This initial count was only partial. By 12 December 1944 the number of Germans counted in the region under Soviet occupation had reached 551,049 of which 240,436 were men and 310,613 women. The vast majority of these Germans, 421,846 lived in Romania. However, only 70,476 were men aged 17 to 45 capable of physical labor. Another 73,572 were found in Yugoslavia, 50,292 in Hungary, 4,250 in Czechoslovakia, and 1,089 in Bulgaria (Pobol and Polian, 583). About a fifth of this population was mobilized and sent to the USSR for labor in coal and iron mines. The remainder consisted of the elderly, children, and those to infirm to work.

During the first two weeks of December 1944 the NKVD helped set up a network of internment camps for ethnic Germans in Romania like existed in Yugoslavia.  A 12 December 1944 report from Apolonov to Beria noted that 15 internment camps for ethnic Germans holding 7,890 people had been established in Romania. In Yugoslavia there were 22 such camps with 16,084 internees. Most of these internees were men. The camps in Romania only held 1,418 women and those in Yugoslavia 6,907 women. Likewise most of the internees were between 16 and 50. Only 1,676 internees in Romania were either younger than 16 or older than 50 while none were in Yugoslavia (Pobol and Polian, doc. 3.125, 587-588). This breakdown by sex and age clearly shows the intention of using these internees for labor. Most of the internees were young men presumably more capable of hard labor than women or men over 50.

The actual order to mobilize ethnic Germans in the Balkans for forced labor came from the pen of Joseph Stalin himself. On 16 December 1944, Stalin in his capacity as head of the GKO (State Committee of Defense) issued GOKO Resolution No. 7151ss "On Mobilizing and Interning the German Population in the Countries of South-Eastern Europe. This decree ordered the mobilization of all German men capable of labor ages 17 to 45 and all German women capable of physical labor ages 18 to 30 found in territory occupied by the Red Army in Romania, Hungary, Yugoslavia, Czechoslovakia, and Bulgaria. It applied to German citizens as well as ethnic Germans with Hungarian, Romanian, Czechoslovak, Yugoslav, or Bulgarian citizenship. The mobilization was to be conducted by the NKVD under Beria. The NKVD was to mobilize collection points for the ethnic Germans and then load them onto guarded train echelons and send them to the USSR. Transported Germans could bring up to 200 kg of warm clothing, linen, bedding, china, and provisions with them. All of the Germans from South-Eastern Europe were to be sent to the coal mines of the Donbas and the Iron mines of Southern Ukraine. The mobilization and transportation of the Germans to their new work places in the USSR was to be completed by 15 February 1945 (Pobol and Polian, doc. 3.126, 588-589). This decree provided the legal basis for the Soviet deportation of Germans from the Balkans to the USSR for forced labor.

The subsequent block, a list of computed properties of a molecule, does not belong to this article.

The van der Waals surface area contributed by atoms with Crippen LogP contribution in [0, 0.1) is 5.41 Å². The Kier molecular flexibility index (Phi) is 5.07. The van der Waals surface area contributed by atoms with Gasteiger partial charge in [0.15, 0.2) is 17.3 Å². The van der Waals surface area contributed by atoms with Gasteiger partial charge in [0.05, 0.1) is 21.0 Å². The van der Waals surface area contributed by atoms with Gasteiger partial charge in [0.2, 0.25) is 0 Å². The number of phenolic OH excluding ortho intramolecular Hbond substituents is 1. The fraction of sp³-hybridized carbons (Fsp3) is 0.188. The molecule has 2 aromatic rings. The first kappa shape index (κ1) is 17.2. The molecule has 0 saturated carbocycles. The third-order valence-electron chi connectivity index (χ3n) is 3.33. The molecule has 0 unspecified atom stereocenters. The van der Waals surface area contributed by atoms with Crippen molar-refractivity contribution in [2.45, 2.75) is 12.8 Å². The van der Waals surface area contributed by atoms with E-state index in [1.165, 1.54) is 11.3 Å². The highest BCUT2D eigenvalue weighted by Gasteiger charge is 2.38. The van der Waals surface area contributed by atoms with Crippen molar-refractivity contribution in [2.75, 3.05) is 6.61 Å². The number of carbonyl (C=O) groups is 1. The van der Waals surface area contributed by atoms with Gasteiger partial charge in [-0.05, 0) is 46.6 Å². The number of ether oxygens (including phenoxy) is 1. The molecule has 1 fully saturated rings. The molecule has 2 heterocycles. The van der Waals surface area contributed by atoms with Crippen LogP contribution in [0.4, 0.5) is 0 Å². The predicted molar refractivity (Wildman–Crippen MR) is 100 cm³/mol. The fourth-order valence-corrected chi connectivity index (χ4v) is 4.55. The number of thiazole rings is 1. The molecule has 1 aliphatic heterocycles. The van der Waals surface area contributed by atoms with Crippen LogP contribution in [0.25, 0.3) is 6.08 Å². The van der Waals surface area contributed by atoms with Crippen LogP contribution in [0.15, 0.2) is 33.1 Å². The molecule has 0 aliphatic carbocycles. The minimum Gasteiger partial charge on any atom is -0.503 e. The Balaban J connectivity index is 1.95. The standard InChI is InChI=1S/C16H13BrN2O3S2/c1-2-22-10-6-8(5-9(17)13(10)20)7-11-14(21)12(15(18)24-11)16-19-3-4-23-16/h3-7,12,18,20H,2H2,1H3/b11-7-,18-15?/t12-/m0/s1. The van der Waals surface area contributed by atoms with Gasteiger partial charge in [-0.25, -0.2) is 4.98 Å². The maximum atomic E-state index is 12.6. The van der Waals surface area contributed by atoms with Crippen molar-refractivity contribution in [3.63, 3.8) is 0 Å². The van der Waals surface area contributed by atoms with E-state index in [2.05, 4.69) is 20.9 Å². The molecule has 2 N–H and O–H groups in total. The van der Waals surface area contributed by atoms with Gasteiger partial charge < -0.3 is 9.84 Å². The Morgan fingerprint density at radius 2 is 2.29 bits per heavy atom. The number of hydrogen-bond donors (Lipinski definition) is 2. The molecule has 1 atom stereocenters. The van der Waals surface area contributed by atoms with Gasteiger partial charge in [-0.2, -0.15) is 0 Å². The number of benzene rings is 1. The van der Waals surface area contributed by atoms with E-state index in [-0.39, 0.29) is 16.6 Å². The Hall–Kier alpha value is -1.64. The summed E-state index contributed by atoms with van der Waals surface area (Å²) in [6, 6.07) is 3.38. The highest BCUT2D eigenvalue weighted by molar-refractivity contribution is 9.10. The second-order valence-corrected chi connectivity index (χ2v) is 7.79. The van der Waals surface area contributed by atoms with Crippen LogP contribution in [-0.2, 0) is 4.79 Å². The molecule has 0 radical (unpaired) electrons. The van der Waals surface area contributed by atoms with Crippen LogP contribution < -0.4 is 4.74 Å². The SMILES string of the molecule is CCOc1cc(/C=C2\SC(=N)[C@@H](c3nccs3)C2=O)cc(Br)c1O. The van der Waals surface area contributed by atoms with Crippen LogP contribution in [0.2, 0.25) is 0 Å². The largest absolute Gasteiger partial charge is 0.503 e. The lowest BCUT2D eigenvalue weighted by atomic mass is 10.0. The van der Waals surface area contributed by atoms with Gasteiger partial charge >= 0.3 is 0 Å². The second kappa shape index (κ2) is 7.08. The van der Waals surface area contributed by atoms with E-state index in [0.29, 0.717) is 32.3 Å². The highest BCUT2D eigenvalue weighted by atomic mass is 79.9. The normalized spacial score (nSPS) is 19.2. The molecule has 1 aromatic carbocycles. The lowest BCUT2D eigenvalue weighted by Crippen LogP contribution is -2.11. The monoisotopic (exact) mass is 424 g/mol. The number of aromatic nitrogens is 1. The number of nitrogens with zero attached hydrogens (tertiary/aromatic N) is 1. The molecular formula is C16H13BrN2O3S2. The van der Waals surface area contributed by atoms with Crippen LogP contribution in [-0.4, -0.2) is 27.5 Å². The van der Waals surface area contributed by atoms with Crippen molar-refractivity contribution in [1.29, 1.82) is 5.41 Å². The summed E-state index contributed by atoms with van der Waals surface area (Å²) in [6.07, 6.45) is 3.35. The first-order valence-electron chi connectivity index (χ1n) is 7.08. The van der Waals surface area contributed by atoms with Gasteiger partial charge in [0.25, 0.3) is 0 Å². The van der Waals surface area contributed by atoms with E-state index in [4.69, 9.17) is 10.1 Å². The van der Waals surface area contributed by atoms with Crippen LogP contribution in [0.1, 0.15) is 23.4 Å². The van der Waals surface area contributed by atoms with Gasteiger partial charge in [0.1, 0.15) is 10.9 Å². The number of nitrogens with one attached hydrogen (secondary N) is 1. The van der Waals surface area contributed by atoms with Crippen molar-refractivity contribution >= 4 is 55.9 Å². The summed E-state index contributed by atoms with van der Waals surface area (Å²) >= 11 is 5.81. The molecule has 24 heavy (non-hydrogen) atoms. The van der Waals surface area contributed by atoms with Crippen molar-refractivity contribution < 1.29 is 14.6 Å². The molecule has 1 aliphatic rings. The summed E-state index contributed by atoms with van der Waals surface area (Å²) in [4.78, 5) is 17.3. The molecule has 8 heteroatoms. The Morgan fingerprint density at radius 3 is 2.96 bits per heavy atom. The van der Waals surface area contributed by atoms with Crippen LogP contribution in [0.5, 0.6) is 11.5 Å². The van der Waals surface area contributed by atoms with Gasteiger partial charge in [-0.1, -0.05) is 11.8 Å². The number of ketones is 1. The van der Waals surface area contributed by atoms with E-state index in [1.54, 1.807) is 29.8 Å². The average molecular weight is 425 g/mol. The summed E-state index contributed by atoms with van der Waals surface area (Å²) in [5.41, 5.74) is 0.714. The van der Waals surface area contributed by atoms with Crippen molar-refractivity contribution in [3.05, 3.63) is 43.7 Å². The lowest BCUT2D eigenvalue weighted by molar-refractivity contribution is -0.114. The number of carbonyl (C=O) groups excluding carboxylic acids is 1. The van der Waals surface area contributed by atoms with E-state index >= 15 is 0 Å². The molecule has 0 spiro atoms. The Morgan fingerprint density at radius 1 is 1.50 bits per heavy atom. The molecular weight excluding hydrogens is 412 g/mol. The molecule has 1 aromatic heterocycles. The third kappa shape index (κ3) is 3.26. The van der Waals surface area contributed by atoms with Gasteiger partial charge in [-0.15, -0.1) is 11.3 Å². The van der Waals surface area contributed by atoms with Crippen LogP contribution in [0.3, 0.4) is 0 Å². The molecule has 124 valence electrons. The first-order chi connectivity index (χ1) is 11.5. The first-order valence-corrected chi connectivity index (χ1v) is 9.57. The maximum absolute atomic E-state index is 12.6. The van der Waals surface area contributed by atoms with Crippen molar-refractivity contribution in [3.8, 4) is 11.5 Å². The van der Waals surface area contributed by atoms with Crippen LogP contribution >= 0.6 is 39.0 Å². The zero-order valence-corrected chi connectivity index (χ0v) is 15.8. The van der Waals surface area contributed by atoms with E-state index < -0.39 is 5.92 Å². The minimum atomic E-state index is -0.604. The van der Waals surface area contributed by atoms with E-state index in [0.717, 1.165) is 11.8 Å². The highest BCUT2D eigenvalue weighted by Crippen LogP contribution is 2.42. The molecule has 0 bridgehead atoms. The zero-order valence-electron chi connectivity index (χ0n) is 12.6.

The forced round up of the ethnic Germans in the Balkans and Central Europe for forced labor in the USSR took place around Christmas time 1944. The first such operation took place in Yugoslavia from 28 December 1944 to 5 January 1945. After the transfer of ethnic Germans from Yugoslavia to the USSR for forced labor the NKVD next rounded up many of the ethnic Germans in Hungary. This operation lasted from 1-10 January 1945 (Polian, 253). In addition to Soviet NKVD operatives and soldiers the Hungarian operation also involved a Romanian regiment (Pobol and Polian, 584). These two operations together were much smaller than the subsequent mobilization and transfer of ethnic Germans from Romania to the USSR.